ISSUE 1: “To provide for Earlier Filing Deadlines for Statewide Ballot Issues”

As far as I can tell from the brief description, this issue merely resets the deadline for filing “citizen-initiated, state-wide, ballot issues”, granting more time and setting more standards for legal challenges and court decisions that have become an all too familiar path for new legislation proposals.

To me, this is like giving the “D” student more time and more guidelines for his term paper. What’s the point of changing the rules if you don’t have confidence in them completing the project in the first place? Right now, our county offices are under federal investigation and our elections board is overwhelmed with even the basic task of voter registration. The bigger issue is whether or not anyone will follow the rules, not whether or not we need new ones. Voting yes or no on this issue means nothing if we don’t first elect competent people to enact it.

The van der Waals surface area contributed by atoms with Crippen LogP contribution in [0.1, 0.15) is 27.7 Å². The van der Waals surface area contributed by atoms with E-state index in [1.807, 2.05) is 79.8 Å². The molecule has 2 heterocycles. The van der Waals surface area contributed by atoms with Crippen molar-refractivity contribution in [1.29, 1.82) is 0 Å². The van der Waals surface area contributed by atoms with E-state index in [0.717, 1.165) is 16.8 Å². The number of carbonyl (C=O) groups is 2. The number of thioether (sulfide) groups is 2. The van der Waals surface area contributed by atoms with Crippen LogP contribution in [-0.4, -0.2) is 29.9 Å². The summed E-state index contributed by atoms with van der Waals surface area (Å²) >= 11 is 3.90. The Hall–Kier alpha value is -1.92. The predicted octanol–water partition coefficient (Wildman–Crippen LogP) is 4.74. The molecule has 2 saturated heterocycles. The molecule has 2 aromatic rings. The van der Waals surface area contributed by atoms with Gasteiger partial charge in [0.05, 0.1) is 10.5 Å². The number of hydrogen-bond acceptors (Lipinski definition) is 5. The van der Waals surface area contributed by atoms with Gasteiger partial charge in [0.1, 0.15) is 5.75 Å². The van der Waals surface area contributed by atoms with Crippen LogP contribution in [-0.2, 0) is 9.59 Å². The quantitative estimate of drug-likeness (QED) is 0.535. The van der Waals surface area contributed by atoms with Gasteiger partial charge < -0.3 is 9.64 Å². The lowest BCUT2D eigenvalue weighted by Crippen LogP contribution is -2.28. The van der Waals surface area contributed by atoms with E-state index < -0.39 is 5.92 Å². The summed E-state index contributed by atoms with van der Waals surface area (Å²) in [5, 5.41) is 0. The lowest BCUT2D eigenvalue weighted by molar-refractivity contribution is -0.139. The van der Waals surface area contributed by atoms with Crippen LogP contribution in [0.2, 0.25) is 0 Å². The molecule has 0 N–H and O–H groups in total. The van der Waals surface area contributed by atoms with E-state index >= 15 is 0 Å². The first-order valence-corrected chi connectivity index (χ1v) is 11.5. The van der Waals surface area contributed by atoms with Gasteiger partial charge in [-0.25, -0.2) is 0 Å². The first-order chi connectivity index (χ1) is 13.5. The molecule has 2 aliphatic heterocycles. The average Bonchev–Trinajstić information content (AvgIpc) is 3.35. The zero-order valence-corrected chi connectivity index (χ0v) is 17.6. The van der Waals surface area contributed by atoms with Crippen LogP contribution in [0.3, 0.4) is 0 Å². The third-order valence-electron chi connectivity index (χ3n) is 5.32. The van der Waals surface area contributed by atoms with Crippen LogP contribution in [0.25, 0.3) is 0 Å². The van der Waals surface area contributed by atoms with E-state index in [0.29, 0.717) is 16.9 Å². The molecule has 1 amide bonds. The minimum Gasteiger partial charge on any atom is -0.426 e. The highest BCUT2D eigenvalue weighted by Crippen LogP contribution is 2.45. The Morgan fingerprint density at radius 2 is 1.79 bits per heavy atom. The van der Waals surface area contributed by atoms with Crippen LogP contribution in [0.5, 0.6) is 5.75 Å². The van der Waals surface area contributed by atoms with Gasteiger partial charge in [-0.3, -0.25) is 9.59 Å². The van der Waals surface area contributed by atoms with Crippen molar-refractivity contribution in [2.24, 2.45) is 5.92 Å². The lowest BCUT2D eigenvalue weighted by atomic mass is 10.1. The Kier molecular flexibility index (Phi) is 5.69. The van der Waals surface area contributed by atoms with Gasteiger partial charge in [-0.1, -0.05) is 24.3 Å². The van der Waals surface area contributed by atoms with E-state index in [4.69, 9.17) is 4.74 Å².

ISSUE 2: “To authorize the State to issue bonds to continue the Clean Ohio program for environmental revitalization and conservation”

Well, as far as I’m concerned, a bond issue is better than a tax increase. But we also need to be careful, because when it comes to government, money is money, and acquiring any additional debt right now is a tenuous option at best. Two hundred million is a lot of money, and while I think it would be wonderful to have more natural preserves, wetlands and wilderness, right now I’m a little more concerned with the state of our own infrastructure than worried about whether the spotted owl has a cushy nest. If you’re worried about the environment, then perhaps step one should be a concerted effort to make sure our bridges don’t collapse into our rivers.